|Marker in 2008 (Photo by Felch Dumas, HMdb.org) and remnants of post, near stop sign (Picket photo)|
One of those casualty situations recently occurred in an Atlanta neighborhood. The “Battle of Atlanta Began Here” sign, detailing how marching Federal troops chanced into a surprise Confederate assault on July 22, 1864, was either hit by a vehicle or a downed power pole, said Henry Bryant, a local preservationist.
Like other safekeeping custodians of damaged markers in the area, Bryant is working with the Georgia Historical Society to see that repairs are made and the sign is put back up.
But that takes time, funding and the proper materials, depending on whether the sign, its pole or both are damaged.
A couple miles from where Bryant and a tour led by the Battle of Atlanta Commemoration Organization (B*ATL) encountered the damaged sign on July 18 is a spot where a suspected drunken driver knocked down another Civil War marker.
|Marker before it was hit by car (Photo by Felch Dumas, HMdb.org) and in storage (David Mitchell)|
The DeKalb Avenue marker was damaged a few years ago and is currently being kept by David Mitchell, executive director of the Atlanta Preservation Center, until it can be repaired. The base, where the post is inserted into the sign, is gone, Mitchell said.
The state of Georgia ran the Georgia historical marker program from the 1950s until the mid-1990s. The historical society began to erect new markers in 1998. GHS took over the coordination for maintaining the older state markers in 2015, Butler said.
“As such, we are currently working through the state’s backlog of marker projects. While it may take some time to address the damaged marker (Noon Under the Trees), please be assured a plan for replacing the marker is currently under review.”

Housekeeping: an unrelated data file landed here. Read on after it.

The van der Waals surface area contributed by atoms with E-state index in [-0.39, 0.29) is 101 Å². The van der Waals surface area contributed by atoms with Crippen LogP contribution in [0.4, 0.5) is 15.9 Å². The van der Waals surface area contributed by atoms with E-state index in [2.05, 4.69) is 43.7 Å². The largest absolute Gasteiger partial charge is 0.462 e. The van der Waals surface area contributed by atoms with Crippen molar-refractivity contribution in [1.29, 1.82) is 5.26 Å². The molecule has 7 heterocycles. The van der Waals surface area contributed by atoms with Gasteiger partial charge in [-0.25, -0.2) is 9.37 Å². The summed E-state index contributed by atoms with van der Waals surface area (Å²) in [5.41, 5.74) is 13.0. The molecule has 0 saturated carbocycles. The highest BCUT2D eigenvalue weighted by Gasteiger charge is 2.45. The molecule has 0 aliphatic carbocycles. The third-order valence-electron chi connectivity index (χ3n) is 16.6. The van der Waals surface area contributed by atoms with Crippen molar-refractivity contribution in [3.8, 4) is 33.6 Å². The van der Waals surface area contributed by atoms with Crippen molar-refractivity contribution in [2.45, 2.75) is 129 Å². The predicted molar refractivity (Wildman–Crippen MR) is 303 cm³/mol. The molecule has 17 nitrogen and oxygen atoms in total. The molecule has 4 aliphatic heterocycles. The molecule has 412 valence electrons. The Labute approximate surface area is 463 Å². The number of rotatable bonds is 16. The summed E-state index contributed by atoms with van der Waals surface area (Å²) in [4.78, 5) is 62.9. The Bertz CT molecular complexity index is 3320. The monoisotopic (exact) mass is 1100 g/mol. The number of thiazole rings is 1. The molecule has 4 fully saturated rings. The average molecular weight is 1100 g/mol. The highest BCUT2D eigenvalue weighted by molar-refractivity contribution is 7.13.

Charlie Crawford, president emeritus of the Georgia Battlefields Association, has led countless tours of area Civil War sites and is very familiar with pertinent historical markers.
It was common for 50-60 historical markers to be in a state maintenance shop awaiting repairs in the mid-1990s, he said. They came from around Georgia, but the highest concentration was from metro Atlanta, scene of the worst traffic.
“I feel comfortable saying that more markers were victims of vehicle collisions in the Atlanta area than elsewhere around the state. Often, the aluminum markers would survive a vehicle collision but the posts would not, so not all markers would need repair, but they might languish in storage until resources -- i.e., workers, materials, and funds -- were available,” Crawford wrote in an email.
|Another view of damaged Clay Street sign post near utility pole (Picket photo)|
“The Surrender of Atlanta” marker that was at the V-intersection of Northside Drive and Marietta Street was knocked over so frequently that it was moved to the west side of Marietta Street. A Georgia Tech alumni and businessman paid for the relocation, Crawford said. When it ran the marker program, the cash-strapped state increasingly turned to donations for maintenance.
A homeowner in Kennesaw, northwest of Atlanta in Cobb County, does not mind having a marker in his yard but would like it relocated a few yards away so that it doesn’t block his view of traffic when trying to exit his driveway,” said Crawford.
In 2010, the Picket wrote about a Civil War marker that mysteriously ended up a few miles from its original location. The sign, which details the movements of the Federal left wing in Decatur in 1864, had been missing for some time. The state picked it up and the marker eventually was reinstalled at the proper location near Interstate 285.
|Volunteers expect to have this sign back up soon (Henry Bryant)|
“The sign was not significantly damaged. The post was a near total loss. The power pole is still on the ground at the site. Fortunately, I had another post for the marker,” he said in an email.
He has located a power auger and will work with volunteers to make the repairs and installation. “At this point a schedule for completion is a matter of logistics.”
Bryant described what can happen when a sign needs to be fixed or replaced. The “Bate’s Battle Line” sign a couple blocks east on Memorial Drive is listed by the GHS as missing.
|McPherson monument in East Atlanta (Henry Bryant)|
A traffic accident last year damaged the fence to an East Atlanta monument where McPherson was killed. Two volunteers reconstructed the fence's pipe rails and masonry posts, Bryant said in email.